Hielke Zandberg, Specialist Noise and Vibrations – ProRail

Process of assessing nuisance due to railway vibrations

In the Netherlands there is no legislation concerning nuisance due to railway vibrations. Therefore throughout the years it has become common practice to use the Dutch SBR­guidelines concerning nuisance caused by vibrations. These Dutch guidelines are derived from the German standard DIN 41 50 ”Erschuetterungen im Bauwesen”.

Vibration levels

The Dutch guideline uses similar parameters as the German standard to measure and describe vibration levels in dwellings. Due to this fact the practice of assessing the impact of railway expansion projects concerning the topic of vibrations, has evolved through a process of jurisprudence. Since 2012 the Dutch government has designed new policy guidelines concerning assessment of railways vibration.

However dilemmas still remain. Limits of the guideline cannot easily be met by good engineering or a proper quality in building practice alone. Through experience ProRail has built up a practice in judging the impact of railway vibrations and in the process of assessing vibration reducing measurements. The presentation will show some recent examples in the Netherlands and will explain the process of assessing the topic of nuisance due to railway vibrations.

The process of assessing railway vibrations

In recent years some vibration reducing measurements has been realized. The presentation will show the results of the assessing process in a project in Arnhem and by a recently build railway tunnel in the city of Delft. Both projects have used the results of extensive measurement programs and prediction models. The effect of vibration reducing measurements will be illustrated.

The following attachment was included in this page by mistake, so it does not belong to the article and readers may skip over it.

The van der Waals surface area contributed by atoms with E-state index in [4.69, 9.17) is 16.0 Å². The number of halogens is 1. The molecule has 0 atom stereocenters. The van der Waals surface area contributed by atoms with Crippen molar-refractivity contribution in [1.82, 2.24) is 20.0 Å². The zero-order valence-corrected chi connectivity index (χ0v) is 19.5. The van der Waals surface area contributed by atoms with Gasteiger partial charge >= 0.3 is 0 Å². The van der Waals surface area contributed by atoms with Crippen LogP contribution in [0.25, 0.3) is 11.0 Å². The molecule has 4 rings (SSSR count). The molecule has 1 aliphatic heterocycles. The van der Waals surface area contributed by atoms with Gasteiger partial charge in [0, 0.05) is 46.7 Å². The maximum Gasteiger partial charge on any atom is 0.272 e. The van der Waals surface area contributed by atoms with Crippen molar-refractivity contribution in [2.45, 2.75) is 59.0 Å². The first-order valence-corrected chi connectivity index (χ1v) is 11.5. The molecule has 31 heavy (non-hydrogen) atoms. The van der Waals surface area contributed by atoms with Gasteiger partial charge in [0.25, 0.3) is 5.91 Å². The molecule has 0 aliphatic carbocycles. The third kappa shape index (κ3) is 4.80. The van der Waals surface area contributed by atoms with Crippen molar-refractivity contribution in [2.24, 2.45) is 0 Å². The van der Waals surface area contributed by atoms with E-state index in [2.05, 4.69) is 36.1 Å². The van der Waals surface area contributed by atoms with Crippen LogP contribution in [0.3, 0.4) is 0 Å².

The Dutch policy guidelines has made a start in defining how to compute the costs and public benefits of vibration reducing measurements. For each dwelling (or group of dwellings) costs and benefits can be illustrated. As a result the process of decision making can be made clear and more transparent. This will also be illustrated with examples of a railway extension project near Utrecht and the railway corridor between Zevenaar and the Dutch German border. One has decided to implement a wave impeding trench in the Utrecht project and to apply under sleeper pads in the Zevenaar project. These projects have been designed but not yet realized.


The process of decision making has made it clear that there is a need for good data to judge properties of vibration reducing measurements. Recently the first draft of a digital catalogue of measurements have been completed. The catalogue contains a summary of practices. The results of many studies have been categorized, especially the results of the European research programs RIVAS and CargoVibes. This catalogue can be used in the process of assessing vibration reducing measurements in railway projects. The presentation will show some results of the catalogue.

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